Ride safe.

ATGATT

Share this post


Link to post
Share on other sites

Glad you two are ok, you seem to have a good attitude about it so that helps.

I live in some pretty heavily wooded areas and have had a number of close calls with deer. More often than not, if it's getting to be sundown, I'll hang out for a bit and wait for a car to roll by, then scooch right in behind them. I had a deer run parallel to me before on the edge of the road, as usual, came out of nowhere. I slowed up to see what he'd do, then moved on.

Ride safe.

ATGATT

I do that too, wait for a car and ride behind them...problem is most are doing 80mph plus here in Texas...even at night,,that scares me on the DRZ

Share this post


Link to post
Share on other sites

I do that too, wait for a car and ride behind them...problem is most are doing 80mph plus here in Texas...even at night,,that scares me on the DRZ

It's totally unpredictable when an animal will cross the road but no question dusk is the most common time for deer. I've always wondered why you see so many deer near the road because if they were moving the probability of seeing them near the road would be small. I think the answer is that they are wary of crossing an open area without cover. So they'll stand on the side of the road for a greater amount of time then they would in heavy cover.

Share this post


Link to post
Share on other sites

Wow! Ouchy! I'm happy you two came away without serious injuries. Some other lessons to take away from this, and most of these I've learned the hard way...

 

Don't out-ride your sight-lines, whether on pavement or off. (This is a BIG one that almost got me hurt on a trail last year.)

 

Continue your rider education with some reading, courses, and practice. A DR on stock tires can corner pretty darn sharply on pavement. Many riders can't. (I learned a lot in just a BRC, and I had been riding/licensed for several years. An ERC is better for people already riding though.)

 

Wear armored gear. Jeans and sweatshirts are no comparison to abrasion-resistant leather, Kevlar, or Cordura with CE armor under it. A lot of modern gear is also more comfy in varying weather. (My gear these days is much better than 10 or 20 years ago, and I don't even wear the high-dollar stuff.)

 

If you're on a moto and your head isn't in the ride, it's time to hop off the moto for a bit until your head IS in the ride. Always keep in mind that riding a moto can easily get you or a passenger seriously injured or killed.

 

A 2nd moto for your SO is a great idea, if they are coordinated and aware enough to handle one safely. Then, if one of you has a serious crash, the other could be physically unscathed. It is a big responsibility hauling a passenger.

 

 

For 2up, I have a few ideas that have made my DR better for a passenger...

 

Butty Buddy. Google it. I got one on Ebay for cheap. It straps to my Suzuki rack and fits over my Seat Concepts seat pretty well.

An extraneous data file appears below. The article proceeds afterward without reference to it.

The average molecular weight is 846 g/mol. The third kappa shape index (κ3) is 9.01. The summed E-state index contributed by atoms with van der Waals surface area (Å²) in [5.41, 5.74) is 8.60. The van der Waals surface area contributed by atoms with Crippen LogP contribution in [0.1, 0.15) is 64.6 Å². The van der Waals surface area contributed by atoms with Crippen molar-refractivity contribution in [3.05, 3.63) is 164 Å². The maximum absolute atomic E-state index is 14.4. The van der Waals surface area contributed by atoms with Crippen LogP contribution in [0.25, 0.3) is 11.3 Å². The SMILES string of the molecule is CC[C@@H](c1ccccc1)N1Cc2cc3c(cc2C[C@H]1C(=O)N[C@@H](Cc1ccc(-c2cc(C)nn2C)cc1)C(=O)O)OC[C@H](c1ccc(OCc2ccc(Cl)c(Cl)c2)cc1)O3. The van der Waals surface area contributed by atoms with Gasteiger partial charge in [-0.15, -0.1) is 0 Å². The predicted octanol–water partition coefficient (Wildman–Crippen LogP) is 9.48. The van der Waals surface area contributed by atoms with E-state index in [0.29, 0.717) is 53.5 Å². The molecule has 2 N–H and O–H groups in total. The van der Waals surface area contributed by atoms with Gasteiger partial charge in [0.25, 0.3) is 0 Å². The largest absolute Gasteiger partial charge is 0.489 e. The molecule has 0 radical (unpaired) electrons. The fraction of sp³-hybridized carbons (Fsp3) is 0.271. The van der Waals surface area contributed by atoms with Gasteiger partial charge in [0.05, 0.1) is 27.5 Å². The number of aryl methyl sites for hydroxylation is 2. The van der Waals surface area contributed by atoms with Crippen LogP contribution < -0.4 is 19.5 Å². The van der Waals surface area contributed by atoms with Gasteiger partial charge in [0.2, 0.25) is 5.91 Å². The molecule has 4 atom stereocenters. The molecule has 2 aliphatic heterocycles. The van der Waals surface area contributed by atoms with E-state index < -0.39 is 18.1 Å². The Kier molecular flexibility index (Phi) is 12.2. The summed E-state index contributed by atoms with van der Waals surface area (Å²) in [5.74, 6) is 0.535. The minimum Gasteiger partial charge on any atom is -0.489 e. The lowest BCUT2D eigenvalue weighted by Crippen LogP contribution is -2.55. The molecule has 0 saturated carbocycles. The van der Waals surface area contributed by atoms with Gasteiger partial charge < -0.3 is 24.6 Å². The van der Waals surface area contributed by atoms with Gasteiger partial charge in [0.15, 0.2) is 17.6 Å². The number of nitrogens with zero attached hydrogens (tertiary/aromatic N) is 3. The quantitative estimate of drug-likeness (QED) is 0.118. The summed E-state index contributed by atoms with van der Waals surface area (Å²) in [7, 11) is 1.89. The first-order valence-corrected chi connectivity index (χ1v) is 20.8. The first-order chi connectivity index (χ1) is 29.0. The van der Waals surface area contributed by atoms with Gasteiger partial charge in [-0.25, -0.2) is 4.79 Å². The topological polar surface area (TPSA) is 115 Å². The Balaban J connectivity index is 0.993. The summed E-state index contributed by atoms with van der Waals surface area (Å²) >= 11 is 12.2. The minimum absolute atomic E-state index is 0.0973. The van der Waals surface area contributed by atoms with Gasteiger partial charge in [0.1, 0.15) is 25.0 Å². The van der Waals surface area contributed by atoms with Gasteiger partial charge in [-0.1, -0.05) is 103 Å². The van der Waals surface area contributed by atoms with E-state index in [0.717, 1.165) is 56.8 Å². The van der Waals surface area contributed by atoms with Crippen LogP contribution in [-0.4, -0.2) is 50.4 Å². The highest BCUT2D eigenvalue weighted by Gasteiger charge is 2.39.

I made brackets out of 5/16" steel plate that lower my passenger pegs 2" or 4". You could also use 3/8"-1/2" aluminum plate, but don't trust threads tapped into it. Use through-bolts and backing nylock nuts.

 

Drill and tap the ball ends of the passenger pegs to accept a 1/8"-protruding 10-32 setscrew for better traction under the passenger's boots. Fastway pegs use this method for providing grip. You could also use longer passenger pegs.

 

14T CS sprocket. The DR will still run slab with this gearing, but it pulls a passenger much better in 5th or from stops.

Edited by Kommando

Share this post


Link to post
Share on other sites

Riding season's almost over for the DR, regardless of weather. Black powder starts October 19 followed by rifle which ends in early December. Won't go into the hunting leases beginning October 19 but I suppose I could ride pavement if I wanted to. Will have all winter to absorb the lessons learned so far from the brief time I've had the DR and from the advice provided on this site. Appreciate all the inputs. Will pick back up in the spring. Feel's great to be back on a bike after a 39 year hiatus.

Share this post


Link to post
Share on other sites

Riding here in Colorado, deer are a year round threat on both highways and trails. As are cows, sheep, and cops. I hit a fawn on my FJR1300, pretty much dead on at 65mph. I stayed up, but both the bike and I were covered with solid and liquid deer excrement.  I have had close encounters with deer, elk, bear, and mountain lion while riding off road. One day I actually laid my KTM over, at speed, to avoid an elk, and laid there beside the bike while several more jumped over me. Wear some protective gear. Some of the ballistic shirts, jackets, and such have elbow, back, and chest protection. There are many brands of excellent dual sport clothing, comfortable and with protection. You will enjoy riding for many more years with the right gear.

Share this post


Link to post
Share on other sites

Create an account or sign in to comment

You need to be a member in order to leave a comment

Reply with:

Sign in to follow this  

×